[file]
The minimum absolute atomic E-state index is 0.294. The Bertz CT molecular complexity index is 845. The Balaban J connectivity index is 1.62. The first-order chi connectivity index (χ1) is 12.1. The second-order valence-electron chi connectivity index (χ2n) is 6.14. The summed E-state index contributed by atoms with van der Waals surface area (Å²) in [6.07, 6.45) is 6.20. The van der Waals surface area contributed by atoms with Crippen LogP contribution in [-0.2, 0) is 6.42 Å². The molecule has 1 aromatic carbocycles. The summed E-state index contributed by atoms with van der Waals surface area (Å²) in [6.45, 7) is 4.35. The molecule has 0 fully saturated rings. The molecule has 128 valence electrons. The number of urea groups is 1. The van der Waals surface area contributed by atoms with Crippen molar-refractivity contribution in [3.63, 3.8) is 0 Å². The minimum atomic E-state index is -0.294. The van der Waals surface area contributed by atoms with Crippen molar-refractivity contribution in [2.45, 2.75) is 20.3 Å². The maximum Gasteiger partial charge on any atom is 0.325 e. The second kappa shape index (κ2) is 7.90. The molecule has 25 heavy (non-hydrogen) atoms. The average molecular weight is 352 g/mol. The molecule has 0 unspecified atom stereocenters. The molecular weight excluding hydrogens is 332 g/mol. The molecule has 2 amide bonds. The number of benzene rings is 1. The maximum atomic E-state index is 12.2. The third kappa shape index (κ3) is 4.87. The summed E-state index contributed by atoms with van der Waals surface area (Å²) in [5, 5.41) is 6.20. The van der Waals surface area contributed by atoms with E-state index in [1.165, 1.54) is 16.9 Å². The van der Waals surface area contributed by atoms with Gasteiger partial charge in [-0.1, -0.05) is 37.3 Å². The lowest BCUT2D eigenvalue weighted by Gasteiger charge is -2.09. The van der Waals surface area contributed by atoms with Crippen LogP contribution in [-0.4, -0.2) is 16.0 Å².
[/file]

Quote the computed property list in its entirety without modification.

The minimum absolute atomic E-state index is 0.294. The Bertz CT molecular complexity index is 845. The Balaban J connectivity index is 1.62. The first-order chi connectivity index (χ1) is 12.1. The second-order valence-electron chi connectivity index (χ2n) is 6.14. The summed E-state index contributed by atoms with van der Waals surface area (Å²) in [6.07, 6.45) is 6.20. The van der Waals surface area contributed by atoms with Crippen LogP contribution in [-0.2, 0) is 6.42 Å². The molecule has 1 aromatic carbocycles. The summed E-state index contributed by atoms with van der Waals surface area (Å²) in [6.45, 7) is 4.35. The molecule has 0 fully saturated rings. The molecule has 128 valence electrons. The number of urea groups is 1. The van der Waals surface area contributed by atoms with Crippen molar-refractivity contribution in [3.63, 3.8) is 0 Å². The minimum atomic E-state index is -0.294. The van der Waals surface area contributed by atoms with Crippen molar-refractivity contribution in [2.45, 2.75) is 20.3 Å². The maximum Gasteiger partial charge on any atom is 0.325 e. The second kappa shape index (κ2) is 7.90. The molecule has 25 heavy (non-hydrogen) atoms. The average molecular weight is 352 g/mol. The molecule has 0 unspecified atom stereocenters. The molecular weight excluding hydrogens is 332 g/mol. The molecule has 2 amide bonds. The number of benzene rings is 1. The maximum atomic E-state index is 12.2. The third kappa shape index (κ3) is 4.87. The summed E-state index contributed by atoms with van der Waals surface area (Å²) in [5, 5.41) is 6.20. The van der Waals surface area contributed by atoms with E-state index in [1.165, 1.54) is 16.9 Å². The van der Waals surface area contributed by atoms with Gasteiger partial charge in [-0.1, -0.05) is 37.3 Å². The lowest BCUT2D eigenvalue weighted by Gasteiger charge is -2.09. The van der Waals surface area contributed by atoms with Crippen LogP contribution in [-0.4, -0.2) is 16.0 Å².